B) Sustainable environmental stewardship: We have amazing parks and natural wonders all around us. Air quality is also a concern to residents, especially during wildfires and prolonged inversions. Anything we can do now to limit our negative impacts on our environment will have positive ripple effects for generations to come. Supporting public transportation makes commuting more efficient, taking cars off the road and thereby reducing smog and wear on our roads. Bike lane networks also provide a healthy alternative form of transportation and give families another way to enjoy the city. Encouraging rooftop solar panels not only brings down residents’ utility bills but also eases the burden on our power plants and electric grid. Continual support of Geneva Masterplan also gives business owners and residents the ability to develop on area brownfields (places suspected of having ground pollutants) while getting support from the government for soil testing and pollutant removal.
C) Sustainable lifestyle: People have come to know and love Orem as a great place to raise a family. Aside from the friendly residents, things that have encouraged people to stay and invest in this city include being part of a safe, clean neighborhood, having a diversity of nearby shopping options, enjoying well-maintained parks and recreation programs, participating in our yearly celebrations (like Summerfest), supporting our arts centers and local library, etc. We must continue to scale these projects and programs as we grow. As we modernize and plan for our future, we must not leave our heritage, sense of community, and quality of life behind. Addressing these concerns may slow down our development and cost us a little more, but they are critical for our city’s identity and residential loyalty.
What sets you apart from other candidates?
My background in civil and environmental engineering gave me an education that was equal parts problem-solving and infrastructure planning. I hope to bring my career experiences to the table and keep a watchful eye on how we adapt to growth.
I am one of the few candidates who has regularly attended the work and public sessions of the city council (at least for the past 5 months); I have attended many programs and events sponsored by Orem in that same period. To understand what is happening at the local level, I have also met one-on-one with many city employees, city council members, the mayor and city manager, department heads, and the police chief, among other important city figures.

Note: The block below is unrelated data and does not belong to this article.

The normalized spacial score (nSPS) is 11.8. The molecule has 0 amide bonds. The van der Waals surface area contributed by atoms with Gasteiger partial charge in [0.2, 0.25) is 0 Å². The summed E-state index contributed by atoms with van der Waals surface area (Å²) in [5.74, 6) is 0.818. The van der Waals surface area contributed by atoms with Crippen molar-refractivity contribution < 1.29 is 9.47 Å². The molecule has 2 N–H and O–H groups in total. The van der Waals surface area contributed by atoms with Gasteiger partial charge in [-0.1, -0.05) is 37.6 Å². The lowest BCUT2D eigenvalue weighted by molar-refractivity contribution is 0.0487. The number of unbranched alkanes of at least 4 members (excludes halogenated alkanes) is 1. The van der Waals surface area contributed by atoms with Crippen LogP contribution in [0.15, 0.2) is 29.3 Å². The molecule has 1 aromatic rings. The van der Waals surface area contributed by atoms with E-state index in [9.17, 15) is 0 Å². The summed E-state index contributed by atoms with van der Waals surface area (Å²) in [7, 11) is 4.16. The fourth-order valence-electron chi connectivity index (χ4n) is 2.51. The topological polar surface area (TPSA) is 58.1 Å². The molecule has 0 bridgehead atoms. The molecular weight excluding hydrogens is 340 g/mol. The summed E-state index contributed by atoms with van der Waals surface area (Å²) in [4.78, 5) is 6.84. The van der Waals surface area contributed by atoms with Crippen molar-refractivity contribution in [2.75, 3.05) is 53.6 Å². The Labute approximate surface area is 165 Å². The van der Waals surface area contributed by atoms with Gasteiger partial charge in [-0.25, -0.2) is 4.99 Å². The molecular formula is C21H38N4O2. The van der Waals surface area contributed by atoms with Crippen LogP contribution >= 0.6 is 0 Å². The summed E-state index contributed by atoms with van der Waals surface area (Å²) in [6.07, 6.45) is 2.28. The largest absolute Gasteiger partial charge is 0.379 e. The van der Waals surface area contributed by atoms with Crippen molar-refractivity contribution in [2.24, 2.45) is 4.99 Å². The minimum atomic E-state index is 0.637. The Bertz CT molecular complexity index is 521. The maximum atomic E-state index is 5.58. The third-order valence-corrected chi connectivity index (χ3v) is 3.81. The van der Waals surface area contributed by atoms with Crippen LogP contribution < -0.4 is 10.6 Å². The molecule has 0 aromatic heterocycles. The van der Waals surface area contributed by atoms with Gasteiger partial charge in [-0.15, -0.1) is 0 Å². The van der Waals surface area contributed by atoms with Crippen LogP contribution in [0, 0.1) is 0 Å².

I am also bilingual - I hope to bring our Spanish-speaking neighbors to the table to address their concerns.
What relevant experience do you have for this position?
Aside from my previously mentioned education and career in civil engineering, I have also volunteered in many non-profit causes. In the past, I regularly planned events and conventions (which would have upward of 200 attendees). I am practiced in partitioning my time: I work to support my family's needs, I volunteer to causes that give my life increased fulfillment, and I make time for my friends and family. In summary, I have the time, practice, and background education to seamlessly transition into part-time public service.
What previous elected positions have you held?
I have not previously held any publicly-elected positions. This is my first time entering into the world of local government and politics in general. That being said, I did not take the prospect of running for office lightly. I attended many public meetings and held one-on-one conversations with various members of the community to understand Orem and the roles of local government better.
Is there anything else you want our readers to know about you?
I became a civil engineer because I believe if you are going to do anything, you had better be polite about it. As I seek the opportunity to become your next city council member, I want to make sure we keep the dialogue open and civil too. As your representative, we may not see eye to eye on every issue, but you will always have my ear. Please reach out to ask me questions and let me know how you feel about the issues facing Orem. Thank you.